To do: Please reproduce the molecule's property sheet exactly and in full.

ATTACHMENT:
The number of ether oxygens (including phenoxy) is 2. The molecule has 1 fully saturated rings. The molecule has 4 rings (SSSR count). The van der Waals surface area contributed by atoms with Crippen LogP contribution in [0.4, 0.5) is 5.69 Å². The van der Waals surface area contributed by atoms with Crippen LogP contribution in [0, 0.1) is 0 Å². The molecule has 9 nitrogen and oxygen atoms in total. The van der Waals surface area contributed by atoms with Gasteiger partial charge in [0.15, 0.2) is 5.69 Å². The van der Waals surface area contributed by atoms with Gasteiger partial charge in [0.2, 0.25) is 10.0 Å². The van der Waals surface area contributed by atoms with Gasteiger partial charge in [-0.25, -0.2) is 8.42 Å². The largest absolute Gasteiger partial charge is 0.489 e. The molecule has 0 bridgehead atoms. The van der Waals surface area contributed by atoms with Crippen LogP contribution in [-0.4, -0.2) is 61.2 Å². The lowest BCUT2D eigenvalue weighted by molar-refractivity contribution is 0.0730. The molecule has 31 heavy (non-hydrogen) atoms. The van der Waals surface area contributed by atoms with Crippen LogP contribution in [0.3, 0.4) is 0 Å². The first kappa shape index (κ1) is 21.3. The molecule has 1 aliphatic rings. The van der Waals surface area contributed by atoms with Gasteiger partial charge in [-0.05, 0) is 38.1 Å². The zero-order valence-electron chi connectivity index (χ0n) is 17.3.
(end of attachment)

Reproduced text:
The number of ether oxygens (including phenoxy) is 2. The molecule has 1 fully saturated rings. The molecule has 4 rings (SSSR count). The van der Waals surface area contributed by atoms with Crippen LogP contribution in [0.4, 0.5) is 5.69 Å². The van der Waals surface area contributed by atoms with Crippen LogP contribution in [0, 0.1) is 0 Å². The molecule has 9 nitrogen and oxygen atoms in total. The van der Waals surface area contributed by atoms with Gasteiger partial charge in [0.15, 0.2) is 5.69 Å². The van der Waals surface area contributed by atoms with Gasteiger partial charge in [0.2, 0.25) is 10.0 Å². The van der Waals surface area contributed by atoms with Gasteiger partial charge in [-0.25, -0.2) is 8.42 Å². The largest absolute Gasteiger partial charge is 0.489 e. The molecule has 0 bridgehead atoms. The van der Waals surface area contributed by atoms with Crippen LogP contribution in [-0.4, -0.2) is 61.2 Å². The lowest BCUT2D eigenvalue weighted by molar-refractivity contribution is 0.0730. The molecule has 31 heavy (non-hydrogen) atoms. The van der Waals surface area contributed by atoms with Crippen LogP contribution in [0.3, 0.4) is 0 Å². The first kappa shape index (κ1) is 21.3. The molecule has 1 aliphatic rings. The van der Waals surface area contributed by atoms with Gasteiger partial charge in [-0.05, 0) is 38.1 Å². The zero-order valence-electron chi connectivity index (χ0n) is 17.3.